As units of variable input are added to a fixed input, total product will increase, first at an increasing rate and then at a declining rate. This will cause both marginal and average product curves to rise at first and then decline. Note that the marginal product curve intersects the average product curve at its maximum. The smooth curves indicate that the input can be increased by amounts of less than a single unit.
Firms demand labor, amongst other factors, to produce goods and services. The Marginal Revenue Product (MRP) of labor is the change in the total revenue of a firm that results from the employment of one additional unit of labor. The marginal revenue product of an input is equal to its marginal product multiplied by the marginal revenue of the good or service produced: MRP = MP x MR, where
Because of the law of diminishing returns, the marginal product of labor will fall as employment of the labor expands, and thus the marginal revenue product of labor will also fall as employment expands.
The firm has two equivalent conditions for maximizing profit. They are:
MRP = W => MP x MR = W => MR = W/MP, since W/MP = MC => MR = MC.
This relationship indicates why wage differences across skill categories will tend to reflect productivity differences. If skilled workers are twice as productive as unskilled workers, their wage rates will tend toward twice the wage rates of unskilled workers. Low wages do not necessarily mean low cost; it is not always cheaper to hire the lowest wage workers.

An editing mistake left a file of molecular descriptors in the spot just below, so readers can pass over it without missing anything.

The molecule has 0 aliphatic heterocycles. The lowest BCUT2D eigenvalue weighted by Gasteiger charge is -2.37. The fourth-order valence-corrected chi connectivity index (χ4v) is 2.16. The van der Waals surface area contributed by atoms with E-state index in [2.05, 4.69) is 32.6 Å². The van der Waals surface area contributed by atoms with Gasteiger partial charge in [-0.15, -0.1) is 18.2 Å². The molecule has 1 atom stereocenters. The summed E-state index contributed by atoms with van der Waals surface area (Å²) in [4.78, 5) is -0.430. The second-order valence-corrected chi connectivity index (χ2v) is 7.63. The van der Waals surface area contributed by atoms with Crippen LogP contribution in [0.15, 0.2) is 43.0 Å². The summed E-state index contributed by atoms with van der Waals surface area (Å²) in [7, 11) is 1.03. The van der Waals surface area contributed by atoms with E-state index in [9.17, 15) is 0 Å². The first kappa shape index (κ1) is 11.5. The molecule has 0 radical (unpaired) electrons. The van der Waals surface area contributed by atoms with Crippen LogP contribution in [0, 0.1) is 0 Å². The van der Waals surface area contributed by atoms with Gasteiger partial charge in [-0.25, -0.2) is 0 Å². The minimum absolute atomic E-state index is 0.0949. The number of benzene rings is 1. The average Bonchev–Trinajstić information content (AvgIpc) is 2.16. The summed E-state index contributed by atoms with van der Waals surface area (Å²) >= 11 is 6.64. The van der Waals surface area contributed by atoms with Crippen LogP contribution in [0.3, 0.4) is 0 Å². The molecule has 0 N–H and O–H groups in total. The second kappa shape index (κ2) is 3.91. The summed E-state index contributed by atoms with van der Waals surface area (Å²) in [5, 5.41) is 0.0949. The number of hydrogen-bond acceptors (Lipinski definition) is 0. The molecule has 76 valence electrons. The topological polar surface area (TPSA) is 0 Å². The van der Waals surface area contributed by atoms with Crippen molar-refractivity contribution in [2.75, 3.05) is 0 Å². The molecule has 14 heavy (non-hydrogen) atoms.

A mutual fund hiring research analysts is choosing among CFA charterholders and non-CFA charterholders. A CFA charterholder makes $200,000 per year and analyzes 400 stocks per year. A non-CFA charterholder makes $100,000 per year and can cover 100 stocks per year. Therefore, MCCFA = 200,000/400 = 500 and MCNON-CFA = 100,000/100 = 1,000.
As a result, the mutual fund will choose to hire CFA charterholders because they are twice as productive as non-CFA charterholders. This will cause the wages (price) of CFA charterholders to rise and the wages of non-CFA charterholders to fall until the ratios of the marginal product of each resource to its price (MP/P) are equal.
A. output effect
This is an example of the input substitution effect. Firms will replace inputs that become relatively more expensive with relatively cheaper inputs.
A. wages fall and employment decreases.
A. bowed inward
Since there is no comparative advantage, you need not give up ever-increasing quantities of one good to gain more of another good. The opportunity cost of gaining more of one good is constant and the production possibility curve is a straight line connecting the maximum points for each good.
The elasticity of demand for labor depends on the labor intensity of the production process, the elasticity of demand for the product, and the substitutability of capital for labor.